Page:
During this year’s lockdown periods, filling out an ‘attestation de déplacement’ form became part and parcel of daily life for anyone living in France and needing to leave their home.
Whether you were popping to the supermarket for supplies or heading out for a daily hour-long walk, you needed to carry this state-sanctioned proof that you had the right to be out and about.
So we all know what an attestation is now – but where does the word come from?
“Attestation”, a feminine noun, entered the French language in the middle of the 13th century, hot on the heels of the verb attester, which was first used at the very beginning of that century. This referred to the act of certifying a fact, or showing proof of being witness to something – and it’s origins are, not surprisingly, Latin.
Testis means ‘witness’ – which derives from an Indo-European word for the number three – for the Romans, a trusted third party was the only reliable and unbiased witness to a dispute.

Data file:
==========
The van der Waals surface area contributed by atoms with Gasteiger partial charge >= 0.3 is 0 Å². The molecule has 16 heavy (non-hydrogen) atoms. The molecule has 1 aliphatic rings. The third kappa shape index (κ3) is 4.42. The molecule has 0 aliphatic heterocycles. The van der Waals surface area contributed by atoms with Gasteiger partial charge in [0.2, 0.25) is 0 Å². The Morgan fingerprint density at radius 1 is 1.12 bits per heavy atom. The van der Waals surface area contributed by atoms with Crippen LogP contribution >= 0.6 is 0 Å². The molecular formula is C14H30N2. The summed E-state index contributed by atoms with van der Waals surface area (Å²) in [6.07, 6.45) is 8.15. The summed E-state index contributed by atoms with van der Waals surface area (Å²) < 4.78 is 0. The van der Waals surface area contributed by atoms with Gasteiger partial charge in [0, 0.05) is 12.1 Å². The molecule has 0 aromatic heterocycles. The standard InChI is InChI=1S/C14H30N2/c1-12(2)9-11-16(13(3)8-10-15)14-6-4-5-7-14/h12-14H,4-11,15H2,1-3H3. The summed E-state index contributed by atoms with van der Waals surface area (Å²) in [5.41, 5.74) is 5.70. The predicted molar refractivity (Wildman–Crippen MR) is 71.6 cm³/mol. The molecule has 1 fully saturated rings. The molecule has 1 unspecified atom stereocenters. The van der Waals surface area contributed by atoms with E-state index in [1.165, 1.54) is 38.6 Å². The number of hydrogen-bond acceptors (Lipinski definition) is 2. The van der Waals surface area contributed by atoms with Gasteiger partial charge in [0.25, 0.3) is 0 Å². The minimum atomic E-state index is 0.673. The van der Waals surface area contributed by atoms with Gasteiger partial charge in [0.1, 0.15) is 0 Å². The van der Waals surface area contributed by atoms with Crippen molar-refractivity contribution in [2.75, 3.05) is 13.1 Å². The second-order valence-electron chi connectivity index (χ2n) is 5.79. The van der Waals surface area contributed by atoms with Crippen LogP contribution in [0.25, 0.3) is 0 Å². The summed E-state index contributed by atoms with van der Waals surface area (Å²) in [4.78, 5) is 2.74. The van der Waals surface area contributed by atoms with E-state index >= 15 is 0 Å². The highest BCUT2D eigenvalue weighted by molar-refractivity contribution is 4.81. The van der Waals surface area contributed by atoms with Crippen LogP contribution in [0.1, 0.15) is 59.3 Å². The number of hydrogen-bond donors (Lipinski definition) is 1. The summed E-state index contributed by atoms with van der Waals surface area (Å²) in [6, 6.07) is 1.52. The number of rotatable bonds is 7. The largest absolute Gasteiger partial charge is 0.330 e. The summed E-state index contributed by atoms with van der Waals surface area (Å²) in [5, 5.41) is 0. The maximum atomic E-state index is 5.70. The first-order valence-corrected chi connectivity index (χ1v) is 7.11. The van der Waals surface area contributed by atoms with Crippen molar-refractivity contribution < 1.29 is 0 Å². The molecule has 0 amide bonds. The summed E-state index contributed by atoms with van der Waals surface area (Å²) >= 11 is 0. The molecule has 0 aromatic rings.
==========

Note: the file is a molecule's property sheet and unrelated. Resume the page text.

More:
“Attestari” the verb in Latin, and “attestatio”, meaning the testimony, were constructed by combining the preposition ad- (meaning towards, or in the direction of) and the verb testari, (to testify).
The word has always had serious or legal implications – for example, there is usage dating back to 1694, when the role of a priest was “to attest” in civic proceedings, ie. “The parish priest has attested that he married them”.
Written attestations are nothing new: in April, Jérémie Ferrer-Bartomeu, a researcher at the University of Neuchâtel, posted on Twitter an attestation dated November 4, 1720 permitting “Alexandre Coulomb, 28, to leave Remoulins for Blauzac (Gard)” during the ‘Marseille plague’.